Germany and the United States share common values in areas such as the belief in democracy, the rule of law, and respect for people of different backgrounds. We stood together here at Point Alpha – and at places like it – all along the former "Inner-German Border" during those dark decades of the Cold War with our Federal Border Police partners and NATO Allies at our sides. And we stand together now in places like Afghanistan, Kosovo and the Horn of Africa.

We work together to protect the right of people to have the chance to live in peace and prosperity. We stand ready to support humanitarian relief efforts for those less fortunate than ourselves. And yet even when Germany and the United States act together in far-away places, we are not the only ones there. Just as in those fateful Cold War days, our NATO Allies stand beside us – and they have been joined by a number of new partners as well. This is because it is right for more fortunate countries to care about others and to invest in those less fortunate – because out of this, we build a better future for us all. Indeed, this might be the true lesson of Point Alpha, as we stand here celebrating 22 years of German unity in peace, prosperity and freedom.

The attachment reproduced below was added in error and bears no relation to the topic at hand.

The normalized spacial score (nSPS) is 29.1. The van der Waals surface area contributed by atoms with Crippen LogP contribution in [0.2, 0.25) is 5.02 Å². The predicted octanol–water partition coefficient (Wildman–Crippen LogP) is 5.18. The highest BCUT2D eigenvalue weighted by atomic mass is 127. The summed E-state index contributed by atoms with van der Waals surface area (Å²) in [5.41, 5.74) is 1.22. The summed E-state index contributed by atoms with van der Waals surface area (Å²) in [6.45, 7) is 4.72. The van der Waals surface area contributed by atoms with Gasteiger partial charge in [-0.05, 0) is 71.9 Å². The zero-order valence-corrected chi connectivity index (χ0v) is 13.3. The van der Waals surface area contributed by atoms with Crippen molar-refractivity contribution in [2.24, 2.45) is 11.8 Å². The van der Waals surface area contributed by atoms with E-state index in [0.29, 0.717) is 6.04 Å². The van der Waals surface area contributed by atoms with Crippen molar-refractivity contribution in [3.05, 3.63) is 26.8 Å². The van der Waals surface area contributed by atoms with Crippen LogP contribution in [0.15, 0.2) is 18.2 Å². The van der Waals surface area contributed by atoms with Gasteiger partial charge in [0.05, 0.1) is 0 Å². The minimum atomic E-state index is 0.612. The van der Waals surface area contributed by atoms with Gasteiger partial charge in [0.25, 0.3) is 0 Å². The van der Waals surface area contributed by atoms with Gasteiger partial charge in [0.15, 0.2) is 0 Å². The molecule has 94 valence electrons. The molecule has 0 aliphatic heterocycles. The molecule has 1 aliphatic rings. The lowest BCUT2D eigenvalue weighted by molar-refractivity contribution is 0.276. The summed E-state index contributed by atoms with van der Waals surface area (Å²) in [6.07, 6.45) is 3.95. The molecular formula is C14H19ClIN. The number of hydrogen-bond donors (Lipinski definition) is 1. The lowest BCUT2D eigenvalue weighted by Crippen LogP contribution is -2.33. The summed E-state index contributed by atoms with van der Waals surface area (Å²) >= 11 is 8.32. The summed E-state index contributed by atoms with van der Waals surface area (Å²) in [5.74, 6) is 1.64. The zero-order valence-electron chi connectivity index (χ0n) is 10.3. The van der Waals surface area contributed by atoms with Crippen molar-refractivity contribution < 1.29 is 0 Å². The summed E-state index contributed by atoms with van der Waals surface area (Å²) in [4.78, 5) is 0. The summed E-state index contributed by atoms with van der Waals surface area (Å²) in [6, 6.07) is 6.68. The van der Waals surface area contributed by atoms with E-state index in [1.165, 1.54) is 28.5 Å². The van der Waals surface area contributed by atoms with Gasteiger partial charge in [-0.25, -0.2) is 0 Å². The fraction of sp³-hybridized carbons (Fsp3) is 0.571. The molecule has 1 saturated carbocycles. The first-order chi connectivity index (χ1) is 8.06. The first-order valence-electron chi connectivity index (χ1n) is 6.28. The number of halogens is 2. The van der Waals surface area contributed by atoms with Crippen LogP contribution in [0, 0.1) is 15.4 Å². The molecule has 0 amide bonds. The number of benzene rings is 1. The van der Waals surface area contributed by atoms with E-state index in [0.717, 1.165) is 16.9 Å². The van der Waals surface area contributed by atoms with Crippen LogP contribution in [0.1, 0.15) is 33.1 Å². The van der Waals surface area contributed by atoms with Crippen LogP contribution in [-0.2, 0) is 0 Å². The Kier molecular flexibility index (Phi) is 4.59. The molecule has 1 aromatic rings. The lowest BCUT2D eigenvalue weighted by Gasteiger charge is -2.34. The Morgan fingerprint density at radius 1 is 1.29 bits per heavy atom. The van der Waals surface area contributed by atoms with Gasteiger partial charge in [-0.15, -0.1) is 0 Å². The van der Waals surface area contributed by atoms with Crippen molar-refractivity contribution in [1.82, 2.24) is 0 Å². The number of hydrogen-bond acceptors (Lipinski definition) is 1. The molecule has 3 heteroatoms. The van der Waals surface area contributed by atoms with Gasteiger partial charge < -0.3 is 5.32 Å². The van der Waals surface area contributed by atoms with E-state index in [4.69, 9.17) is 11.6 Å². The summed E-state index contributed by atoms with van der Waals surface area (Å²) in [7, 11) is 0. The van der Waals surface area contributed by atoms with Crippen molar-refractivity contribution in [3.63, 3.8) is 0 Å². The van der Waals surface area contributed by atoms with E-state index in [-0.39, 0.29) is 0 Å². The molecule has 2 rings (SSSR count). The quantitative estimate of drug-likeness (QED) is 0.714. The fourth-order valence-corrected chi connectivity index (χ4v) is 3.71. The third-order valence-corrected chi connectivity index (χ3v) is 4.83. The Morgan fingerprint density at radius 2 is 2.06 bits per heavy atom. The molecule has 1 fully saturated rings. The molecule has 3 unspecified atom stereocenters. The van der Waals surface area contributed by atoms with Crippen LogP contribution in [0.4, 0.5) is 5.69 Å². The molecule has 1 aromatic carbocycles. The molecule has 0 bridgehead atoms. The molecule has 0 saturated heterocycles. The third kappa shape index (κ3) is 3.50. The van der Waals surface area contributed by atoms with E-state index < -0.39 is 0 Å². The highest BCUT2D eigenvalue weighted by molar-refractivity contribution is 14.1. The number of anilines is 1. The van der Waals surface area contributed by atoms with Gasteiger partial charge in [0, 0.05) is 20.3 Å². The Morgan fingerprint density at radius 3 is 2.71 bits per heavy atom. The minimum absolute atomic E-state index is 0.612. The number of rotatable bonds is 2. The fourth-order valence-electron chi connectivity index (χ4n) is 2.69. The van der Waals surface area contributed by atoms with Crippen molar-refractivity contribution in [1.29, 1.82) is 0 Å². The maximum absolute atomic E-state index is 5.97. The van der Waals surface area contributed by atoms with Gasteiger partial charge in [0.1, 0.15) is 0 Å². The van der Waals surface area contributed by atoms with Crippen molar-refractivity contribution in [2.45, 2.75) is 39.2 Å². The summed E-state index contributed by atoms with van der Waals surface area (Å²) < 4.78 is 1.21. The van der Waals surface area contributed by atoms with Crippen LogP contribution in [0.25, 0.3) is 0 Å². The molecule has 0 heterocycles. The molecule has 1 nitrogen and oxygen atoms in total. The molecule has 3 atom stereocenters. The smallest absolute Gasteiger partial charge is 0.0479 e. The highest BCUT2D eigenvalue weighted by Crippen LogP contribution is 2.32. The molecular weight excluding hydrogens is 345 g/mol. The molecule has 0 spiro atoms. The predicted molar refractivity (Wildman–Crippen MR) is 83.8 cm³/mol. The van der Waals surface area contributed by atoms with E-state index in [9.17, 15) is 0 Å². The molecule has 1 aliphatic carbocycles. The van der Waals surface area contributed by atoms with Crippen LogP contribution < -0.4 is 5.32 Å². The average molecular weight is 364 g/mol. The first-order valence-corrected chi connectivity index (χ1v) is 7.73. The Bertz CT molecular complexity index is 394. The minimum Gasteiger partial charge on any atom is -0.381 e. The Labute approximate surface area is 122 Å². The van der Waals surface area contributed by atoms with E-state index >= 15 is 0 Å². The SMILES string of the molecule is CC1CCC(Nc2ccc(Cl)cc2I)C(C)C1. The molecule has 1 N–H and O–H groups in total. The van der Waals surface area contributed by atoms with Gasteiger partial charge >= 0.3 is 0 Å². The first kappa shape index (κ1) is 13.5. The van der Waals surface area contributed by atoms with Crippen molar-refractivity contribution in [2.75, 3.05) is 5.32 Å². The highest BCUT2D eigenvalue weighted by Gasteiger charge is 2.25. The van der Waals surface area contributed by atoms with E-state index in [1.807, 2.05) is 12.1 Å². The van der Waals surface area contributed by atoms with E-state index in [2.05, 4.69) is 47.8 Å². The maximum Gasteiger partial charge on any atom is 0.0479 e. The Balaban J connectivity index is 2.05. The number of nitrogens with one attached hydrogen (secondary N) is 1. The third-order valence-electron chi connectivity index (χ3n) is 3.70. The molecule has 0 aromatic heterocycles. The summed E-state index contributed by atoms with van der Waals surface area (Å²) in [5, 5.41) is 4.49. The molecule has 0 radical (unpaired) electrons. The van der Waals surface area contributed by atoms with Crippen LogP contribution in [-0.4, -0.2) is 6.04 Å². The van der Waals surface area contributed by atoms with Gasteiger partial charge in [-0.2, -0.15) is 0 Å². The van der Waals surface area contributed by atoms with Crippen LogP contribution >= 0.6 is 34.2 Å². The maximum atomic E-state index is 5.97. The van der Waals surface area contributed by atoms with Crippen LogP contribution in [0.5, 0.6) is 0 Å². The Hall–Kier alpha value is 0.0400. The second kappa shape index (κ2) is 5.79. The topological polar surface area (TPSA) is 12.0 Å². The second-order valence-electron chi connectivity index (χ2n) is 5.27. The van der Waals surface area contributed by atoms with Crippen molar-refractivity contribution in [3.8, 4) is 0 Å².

In addition to the ceremony, Point Alpha has just released a new brochure about the site. Click here to download a copy.

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OP Romeo Rededication

The day after the Point Alpha ceremony, another ceremony took place at OP Romeo in 3rd Squadron’s old border sector. The event marked the unveiling of the newly refurbished monument at the camp after vandals had trashed it. The below remarks are excerpts Scot Aitcheson’s speech at the ceremony. Scot is a former member of 3rd Squadron.